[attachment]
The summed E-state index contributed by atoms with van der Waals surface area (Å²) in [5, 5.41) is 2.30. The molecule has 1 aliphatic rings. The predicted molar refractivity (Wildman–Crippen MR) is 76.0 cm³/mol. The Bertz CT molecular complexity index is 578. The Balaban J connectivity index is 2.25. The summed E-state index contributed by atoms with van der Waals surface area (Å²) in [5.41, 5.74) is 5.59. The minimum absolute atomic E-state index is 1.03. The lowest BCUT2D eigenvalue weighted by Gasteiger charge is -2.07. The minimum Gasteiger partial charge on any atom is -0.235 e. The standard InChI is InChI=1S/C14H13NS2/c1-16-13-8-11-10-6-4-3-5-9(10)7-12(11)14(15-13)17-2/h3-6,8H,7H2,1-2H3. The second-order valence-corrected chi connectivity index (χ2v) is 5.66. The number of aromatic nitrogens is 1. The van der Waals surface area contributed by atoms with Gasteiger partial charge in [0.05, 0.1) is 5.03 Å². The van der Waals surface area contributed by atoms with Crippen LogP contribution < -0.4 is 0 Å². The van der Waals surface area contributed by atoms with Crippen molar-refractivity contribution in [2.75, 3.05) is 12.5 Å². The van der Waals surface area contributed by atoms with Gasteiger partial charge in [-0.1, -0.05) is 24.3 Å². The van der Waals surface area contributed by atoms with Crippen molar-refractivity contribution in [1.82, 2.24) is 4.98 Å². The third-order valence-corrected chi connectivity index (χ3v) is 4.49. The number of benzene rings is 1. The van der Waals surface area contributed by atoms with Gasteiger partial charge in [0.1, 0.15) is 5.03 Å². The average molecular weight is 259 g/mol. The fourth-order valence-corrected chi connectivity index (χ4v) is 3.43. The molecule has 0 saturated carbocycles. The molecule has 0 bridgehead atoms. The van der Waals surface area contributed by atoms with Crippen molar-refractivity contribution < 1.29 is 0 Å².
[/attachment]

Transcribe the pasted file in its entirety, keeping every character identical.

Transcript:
The summed E-state index contributed by atoms with van der Waals surface area (Å²) in [5, 5.41) is 2.30. The molecule has 1 aliphatic rings. The predicted molar refractivity (Wildman–Crippen MR) is 76.0 cm³/mol. The Bertz CT molecular complexity index is 578. The Balaban J connectivity index is 2.25. The summed E-state index contributed by atoms with van der Waals surface area (Å²) in [5.41, 5.74) is 5.59. The minimum absolute atomic E-state index is 1.03. The lowest BCUT2D eigenvalue weighted by Gasteiger charge is -2.07. The minimum Gasteiger partial charge on any atom is -0.235 e. The standard InChI is InChI=1S/C14H13NS2/c1-16-13-8-11-10-6-4-3-5-9(10)7-12(11)14(15-13)17-2/h3-6,8H,7H2,1-2H3. The second-order valence-corrected chi connectivity index (χ2v) is 5.66. The number of aromatic nitrogens is 1. The van der Waals surface area contributed by atoms with Gasteiger partial charge in [0.05, 0.1) is 5.03 Å². The van der Waals surface area contributed by atoms with Crippen LogP contribution < -0.4 is 0 Å². The van der Waals surface area contributed by atoms with Crippen molar-refractivity contribution in [2.75, 3.05) is 12.5 Å². The van der Waals surface area contributed by atoms with Gasteiger partial charge in [-0.1, -0.05) is 24.3 Å². The van der Waals surface area contributed by atoms with Crippen molar-refractivity contribution in [1.82, 2.24) is 4.98 Å². The third-order valence-corrected chi connectivity index (χ3v) is 4.49. The number of benzene rings is 1. The van der Waals surface area contributed by atoms with Gasteiger partial charge in [0.1, 0.15) is 5.03 Å². The average molecular weight is 259 g/mol. The fourth-order valence-corrected chi connectivity index (χ4v) is 3.43. The molecule has 0 saturated carbocycles. The molecule has 0 bridgehead atoms. The van der Waals surface area contributed by atoms with Crippen molar-refractivity contribution < 1.29 is 0 Å².